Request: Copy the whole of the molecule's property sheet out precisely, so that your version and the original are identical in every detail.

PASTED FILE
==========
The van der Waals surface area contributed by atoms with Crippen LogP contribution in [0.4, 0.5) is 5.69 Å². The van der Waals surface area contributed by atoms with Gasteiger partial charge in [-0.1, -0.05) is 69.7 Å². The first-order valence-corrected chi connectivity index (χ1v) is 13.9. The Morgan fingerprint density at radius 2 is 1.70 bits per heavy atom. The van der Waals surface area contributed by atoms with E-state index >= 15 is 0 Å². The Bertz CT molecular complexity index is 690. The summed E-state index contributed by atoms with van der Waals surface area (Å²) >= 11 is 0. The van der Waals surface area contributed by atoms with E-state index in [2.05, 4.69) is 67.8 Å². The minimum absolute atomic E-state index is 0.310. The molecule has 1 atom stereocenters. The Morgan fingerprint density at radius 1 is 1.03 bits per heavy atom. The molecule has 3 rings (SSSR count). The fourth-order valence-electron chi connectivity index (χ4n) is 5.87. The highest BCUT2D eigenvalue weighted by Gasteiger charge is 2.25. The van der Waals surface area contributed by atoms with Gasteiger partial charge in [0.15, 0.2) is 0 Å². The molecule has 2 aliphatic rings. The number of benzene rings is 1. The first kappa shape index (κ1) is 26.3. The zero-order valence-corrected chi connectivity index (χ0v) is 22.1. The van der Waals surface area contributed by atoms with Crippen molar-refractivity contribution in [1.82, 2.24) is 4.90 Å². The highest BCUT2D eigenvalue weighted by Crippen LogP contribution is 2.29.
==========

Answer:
The van der Waals surface area contributed by atoms with Crippen LogP contribution in [0.4, 0.5) is 5.69 Å². The van der Waals surface area contributed by atoms with Gasteiger partial charge in [-0.1, -0.05) is 69.7 Å². The first-order valence-corrected chi connectivity index (χ1v) is 13.9. The Morgan fingerprint density at radius 2 is 1.70 bits per heavy atom. The van der Waals surface area contributed by atoms with E-state index >= 15 is 0 Å². The Bertz CT molecular complexity index is 690. The summed E-state index contributed by atoms with van der Waals surface area (Å²) >= 11 is 0. The van der Waals surface area contributed by atoms with E-state index in [2.05, 4.69) is 67.8 Å². The minimum absolute atomic E-state index is 0.310. The molecule has 1 atom stereocenters. The Morgan fingerprint density at radius 1 is 1.03 bits per heavy atom. The molecule has 3 rings (SSSR count). The fourth-order valence-electron chi connectivity index (χ4n) is 5.87. The highest BCUT2D eigenvalue weighted by Gasteiger charge is 2.25. The van der Waals surface area contributed by atoms with Gasteiger partial charge in [0.15, 0.2) is 0 Å². The molecule has 2 aliphatic rings. The number of benzene rings is 1. The first kappa shape index (κ1) is 26.3. The zero-order valence-corrected chi connectivity index (χ0v) is 22.1. The van der Waals surface area contributed by atoms with Crippen molar-refractivity contribution in [1.82, 2.24) is 4.90 Å². The highest BCUT2D eigenvalue weighted by Crippen LogP contribution is 2.29.